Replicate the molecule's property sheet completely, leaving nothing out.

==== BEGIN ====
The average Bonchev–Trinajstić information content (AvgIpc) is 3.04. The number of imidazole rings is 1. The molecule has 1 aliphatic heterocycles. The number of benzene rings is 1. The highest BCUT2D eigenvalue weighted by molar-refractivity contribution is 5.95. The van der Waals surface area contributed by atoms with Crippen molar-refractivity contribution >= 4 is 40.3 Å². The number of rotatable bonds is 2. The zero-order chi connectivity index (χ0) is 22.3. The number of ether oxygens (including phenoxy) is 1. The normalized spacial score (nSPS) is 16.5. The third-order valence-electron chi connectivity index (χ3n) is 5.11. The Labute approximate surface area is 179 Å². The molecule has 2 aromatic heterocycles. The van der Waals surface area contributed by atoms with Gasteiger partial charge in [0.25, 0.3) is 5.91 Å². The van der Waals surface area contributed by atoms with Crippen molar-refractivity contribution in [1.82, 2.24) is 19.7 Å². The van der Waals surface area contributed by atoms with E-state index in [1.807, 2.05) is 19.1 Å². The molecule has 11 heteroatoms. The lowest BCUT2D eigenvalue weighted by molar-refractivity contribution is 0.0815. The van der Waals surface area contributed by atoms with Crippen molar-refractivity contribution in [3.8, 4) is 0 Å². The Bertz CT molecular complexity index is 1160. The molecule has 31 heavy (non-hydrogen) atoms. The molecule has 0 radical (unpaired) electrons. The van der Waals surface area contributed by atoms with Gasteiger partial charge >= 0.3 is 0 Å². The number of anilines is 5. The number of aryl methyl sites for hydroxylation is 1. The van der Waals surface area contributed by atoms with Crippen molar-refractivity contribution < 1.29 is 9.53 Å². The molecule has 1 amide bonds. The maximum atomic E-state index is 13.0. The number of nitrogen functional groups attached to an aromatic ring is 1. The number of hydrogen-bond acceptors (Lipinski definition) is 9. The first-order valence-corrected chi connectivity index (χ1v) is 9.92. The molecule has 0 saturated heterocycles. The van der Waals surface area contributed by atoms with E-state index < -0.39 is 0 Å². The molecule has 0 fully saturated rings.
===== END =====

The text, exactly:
The average Bonchev–Trinajstić information content (AvgIpc) is 3.04. The number of imidazole rings is 1. The molecule has 1 aliphatic heterocycles. The number of benzene rings is 1. The highest BCUT2D eigenvalue weighted by molar-refractivity contribution is 5.95. The van der Waals surface area contributed by atoms with Crippen molar-refractivity contribution >= 4 is 40.3 Å². The number of rotatable bonds is 2. The zero-order chi connectivity index (χ0) is 22.3. The number of ether oxygens (including phenoxy) is 1. The normalized spacial score (nSPS) is 16.5. The third-order valence-electron chi connectivity index (χ3n) is 5.11. The Labute approximate surface area is 179 Å². The molecule has 2 aromatic heterocycles. The van der Waals surface area contributed by atoms with Gasteiger partial charge in [0.25, 0.3) is 5.91 Å². The van der Waals surface area contributed by atoms with Crippen molar-refractivity contribution in [1.82, 2.24) is 19.7 Å². The van der Waals surface area contributed by atoms with E-state index in [1.807, 2.05) is 19.1 Å². The molecule has 11 heteroatoms. The lowest BCUT2D eigenvalue weighted by molar-refractivity contribution is 0.0815. The van der Waals surface area contributed by atoms with Crippen molar-refractivity contribution in [3.8, 4) is 0 Å². The Bertz CT molecular complexity index is 1160. The molecule has 31 heavy (non-hydrogen) atoms. The molecule has 0 radical (unpaired) electrons. The van der Waals surface area contributed by atoms with Gasteiger partial charge >= 0.3 is 0 Å². The number of anilines is 5. The number of aryl methyl sites for hydroxylation is 1. The van der Waals surface area contributed by atoms with Crippen molar-refractivity contribution < 1.29 is 9.53 Å². The molecule has 1 amide bonds. The maximum atomic E-state index is 13.0. The number of nitrogen functional groups attached to an aromatic ring is 1. The number of hydrogen-bond acceptors (Lipinski definition) is 9. The first-order valence-corrected chi connectivity index (χ1v) is 9.92. The molecule has 0 saturated heterocycles. The van der Waals surface area contributed by atoms with E-state index < -0.39 is 0 Å². The molecule has 0 fully saturated rings.